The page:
Mr. Denham: I understand that the trust is progressing this matter in line with their own employment procedures. It would therefore be inappropriate for Ministers to comment on, or initiate an inquiry into an issue which may become the subject of a legal process.
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Ms Stuart: A great deal of information is already publicly available about the licensing of new medicines, including the publication of minutes of the meetings of Medicines Act advisory bodies, Patient Information Leaflets and a Summary of Product Characteristics for every licensed product. The Medicines Control Agency continues to promote greater access to information while protecting legitimate confidential interests.
Mr. Burstow: To ask the Secretary of State for Health if (a) stoma care, (b) ulcer/pressure sore dressing, (c) peg feeding and (d) changing catheters for residents in nursing homes will be paid for under his proposals if they are delegated and supervised by a registered nurse.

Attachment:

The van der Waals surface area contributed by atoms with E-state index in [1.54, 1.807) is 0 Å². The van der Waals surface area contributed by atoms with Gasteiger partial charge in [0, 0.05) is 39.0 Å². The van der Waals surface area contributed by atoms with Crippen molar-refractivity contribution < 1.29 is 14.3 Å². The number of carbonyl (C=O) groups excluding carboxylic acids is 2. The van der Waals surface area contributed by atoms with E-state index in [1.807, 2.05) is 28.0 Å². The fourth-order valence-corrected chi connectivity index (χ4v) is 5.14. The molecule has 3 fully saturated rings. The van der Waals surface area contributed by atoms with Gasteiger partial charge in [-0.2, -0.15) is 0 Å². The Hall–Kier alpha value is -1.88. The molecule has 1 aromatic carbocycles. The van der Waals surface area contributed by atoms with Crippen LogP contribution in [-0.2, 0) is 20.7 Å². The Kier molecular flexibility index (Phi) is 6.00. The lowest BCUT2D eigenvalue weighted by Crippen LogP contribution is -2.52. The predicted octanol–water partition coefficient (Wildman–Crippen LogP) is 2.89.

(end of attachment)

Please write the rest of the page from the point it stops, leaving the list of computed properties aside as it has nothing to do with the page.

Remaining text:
Mr. Hutton: We are not developing a task-based approach to the care provided by a registered nurse, but one centred on the needs of the person and input which needs the skills of a registered nurse. The nurse responsible for the individual's care will assess whether any aspect of the care can be safely delegated. Subject to Parliamentary approval, the National Health Service will pay for the input from the registered nurse.
Mr. Burstow: To ask the Secretary of State for Health how many residents currently in nursing homes will be affected by his proposals for the NHS to pay for nursing care in nursing homes from October 2001; and if he will publish estimates of those likely to be affected in future years. 
Mr. Hutton: Approximately 35,000 residents of nursing homes will benefit from our proposals for the National Health Service to pay for care from registered nurses in nursing homes. Other changes we are making to the funding of long-term care mean that numbers will be broadly similar for the next three years.
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country for assessing for nursing care, referred to in paragraph 219 of the Explanatory Notes on the Health and Social Care Bill.